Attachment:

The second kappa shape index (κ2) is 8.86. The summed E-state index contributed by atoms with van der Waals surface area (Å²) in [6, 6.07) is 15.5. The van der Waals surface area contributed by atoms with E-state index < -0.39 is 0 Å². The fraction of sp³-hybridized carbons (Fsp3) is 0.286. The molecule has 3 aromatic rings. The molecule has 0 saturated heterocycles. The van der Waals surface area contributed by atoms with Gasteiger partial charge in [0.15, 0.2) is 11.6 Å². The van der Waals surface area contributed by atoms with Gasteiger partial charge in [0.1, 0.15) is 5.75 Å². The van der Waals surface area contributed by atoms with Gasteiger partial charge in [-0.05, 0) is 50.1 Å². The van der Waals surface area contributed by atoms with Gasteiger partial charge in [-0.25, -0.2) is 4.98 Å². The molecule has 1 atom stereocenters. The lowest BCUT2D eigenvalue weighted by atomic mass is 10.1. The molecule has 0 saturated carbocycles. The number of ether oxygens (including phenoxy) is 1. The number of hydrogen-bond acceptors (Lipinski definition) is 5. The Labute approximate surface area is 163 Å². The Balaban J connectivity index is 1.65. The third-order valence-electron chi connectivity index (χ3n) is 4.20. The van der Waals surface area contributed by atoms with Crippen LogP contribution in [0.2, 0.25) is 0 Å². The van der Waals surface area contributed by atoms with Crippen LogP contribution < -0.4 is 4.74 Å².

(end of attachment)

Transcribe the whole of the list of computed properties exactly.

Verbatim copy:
The second kappa shape index (κ2) is 8.86. The summed E-state index contributed by atoms with van der Waals surface area (Å²) in [6, 6.07) is 15.5. The van der Waals surface area contributed by atoms with E-state index < -0.39 is 0 Å². The fraction of sp³-hybridized carbons (Fsp3) is 0.286. The molecule has 3 aromatic rings. The molecule has 0 saturated heterocycles. The van der Waals surface area contributed by atoms with Gasteiger partial charge in [0.15, 0.2) is 11.6 Å². The van der Waals surface area contributed by atoms with Gasteiger partial charge in [0.1, 0.15) is 5.75 Å². The van der Waals surface area contributed by atoms with Gasteiger partial charge in [-0.05, 0) is 50.1 Å². The van der Waals surface area contributed by atoms with Gasteiger partial charge in [-0.25, -0.2) is 4.98 Å². The molecule has 1 atom stereocenters. The lowest BCUT2D eigenvalue weighted by atomic mass is 10.1. The molecule has 0 saturated carbocycles. The number of ether oxygens (including phenoxy) is 1. The number of hydrogen-bond acceptors (Lipinski definition) is 5. The Labute approximate surface area is 163 Å². The Balaban J connectivity index is 1.65. The third-order valence-electron chi connectivity index (χ3n) is 4.20. The van der Waals surface area contributed by atoms with Crippen LogP contribution in [0.2, 0.25) is 0 Å². The van der Waals surface area contributed by atoms with Crippen LogP contribution < -0.4 is 4.74 Å².